June 2, 2010
Radiation Does Not Improve Survival For Rare, Invasive Bladder Cancer
In the largest study to date of a rare and deadly form of bladder cancer, researchers at Henry Ford Hospital in Detroit found radiation therapy may not improve a patient's chances for survival.
While overall survival for adenocarcinoma of the bladder was poor, the study revealed several factors that may improve a patient's prognosis, including being diagnosed at age 60 or younger, and having cystectomy, a procedure that either removes all or a portion of the bladder."While this malignancy afflicts just one to two percent of people diagnosed with bladder cancer, chances of surviving it for five years are grim "“ only 18 percent "“ in part because it is usually detected at an advanced stage," says study lead author Naveen Pokala, M.D., an urologist at Henry Ford Hospital.
"By the time the primary cancer is found, it may already have penetrated all four walls of the bladder and spread to adjacent organs and beyond, including the peritoneum, lymph nodes, and lungs."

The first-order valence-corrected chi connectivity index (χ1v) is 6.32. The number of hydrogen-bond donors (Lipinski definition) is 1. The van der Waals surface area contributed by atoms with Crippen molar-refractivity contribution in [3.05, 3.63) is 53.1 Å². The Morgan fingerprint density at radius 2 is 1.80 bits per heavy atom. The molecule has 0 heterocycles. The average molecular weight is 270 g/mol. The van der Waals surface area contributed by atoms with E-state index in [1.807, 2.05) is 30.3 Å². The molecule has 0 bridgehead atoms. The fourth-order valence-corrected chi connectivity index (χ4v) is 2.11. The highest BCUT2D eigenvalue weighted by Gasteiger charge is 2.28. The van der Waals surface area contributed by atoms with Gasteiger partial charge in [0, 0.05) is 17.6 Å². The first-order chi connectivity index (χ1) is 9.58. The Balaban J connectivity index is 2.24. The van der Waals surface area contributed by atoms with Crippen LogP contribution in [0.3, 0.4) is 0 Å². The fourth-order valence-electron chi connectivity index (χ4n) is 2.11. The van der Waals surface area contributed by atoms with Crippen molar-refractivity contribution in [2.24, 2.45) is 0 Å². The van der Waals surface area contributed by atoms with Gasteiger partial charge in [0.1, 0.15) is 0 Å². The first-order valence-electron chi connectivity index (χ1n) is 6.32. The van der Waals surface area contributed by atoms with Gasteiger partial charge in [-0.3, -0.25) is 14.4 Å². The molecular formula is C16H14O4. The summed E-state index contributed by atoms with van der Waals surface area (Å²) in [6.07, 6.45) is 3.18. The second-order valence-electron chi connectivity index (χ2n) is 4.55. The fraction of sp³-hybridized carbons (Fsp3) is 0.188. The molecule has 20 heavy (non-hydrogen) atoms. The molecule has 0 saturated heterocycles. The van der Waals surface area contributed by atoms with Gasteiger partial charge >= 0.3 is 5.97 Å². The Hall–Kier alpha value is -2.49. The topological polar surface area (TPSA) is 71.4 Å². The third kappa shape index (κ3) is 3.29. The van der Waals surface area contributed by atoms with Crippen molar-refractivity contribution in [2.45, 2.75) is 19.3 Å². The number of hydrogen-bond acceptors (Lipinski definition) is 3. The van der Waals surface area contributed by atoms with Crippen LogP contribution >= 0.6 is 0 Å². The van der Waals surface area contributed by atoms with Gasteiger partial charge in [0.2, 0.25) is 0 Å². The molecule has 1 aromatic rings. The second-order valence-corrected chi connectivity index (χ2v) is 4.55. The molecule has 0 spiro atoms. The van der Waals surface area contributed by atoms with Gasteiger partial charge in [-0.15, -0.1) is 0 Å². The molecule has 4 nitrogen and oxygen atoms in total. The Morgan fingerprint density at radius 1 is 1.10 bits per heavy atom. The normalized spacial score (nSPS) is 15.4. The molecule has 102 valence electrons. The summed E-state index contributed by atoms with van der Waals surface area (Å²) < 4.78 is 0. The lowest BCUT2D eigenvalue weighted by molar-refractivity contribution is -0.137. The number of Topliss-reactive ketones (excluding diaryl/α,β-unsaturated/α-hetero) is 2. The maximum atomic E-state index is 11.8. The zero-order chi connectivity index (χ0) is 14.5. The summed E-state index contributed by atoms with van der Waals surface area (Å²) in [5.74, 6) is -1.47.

The study will be presented June 2 at the 2010 American Urology Association's annual meeting in San Francisco.
In 2009, the National Cancer Institute estimated 70,980 new cases of bladder cancer were diagnosed in the U.S., while 14,330 died of the disease. According to the American Cancer Society, only about 1 percent of bladder cancers are adenocarcinomas. It invades the mucous cells in the bladder lining, and is the result of chronic irritation and inflammation. Nearly all adenocarcinomas of the bladder are invasive.
For their study, researchers at Henry Ford Hospital studied more than 850 patients with adenocarcinoma of the bladder, all selected from the National SEER database.
Of the study group, 96 patients had had a partial cystectomy; 164 had a total cystectomy; 375 had an endoscopy procedure; and 202 had an unspecified surgery. Among this group, some patients were treated with radiation therapy.
The population-based study had a mean age of 66.9 years among 514 males and 338 women; 707 were white, 94 African American, and 51 other races.
Race, the year of diagnosis, and radiation therapy did not affect survival.
Their overall survival rate was poor. The factors found in better prognoses were age 60 or younger; a well-differentiated, localized tumor in the dome (top) of the bladder, or the urachus, a vestigial cord that once connected the fetal bladder and contributed to development of the umbilical cord; and a total or partial cystectomy.
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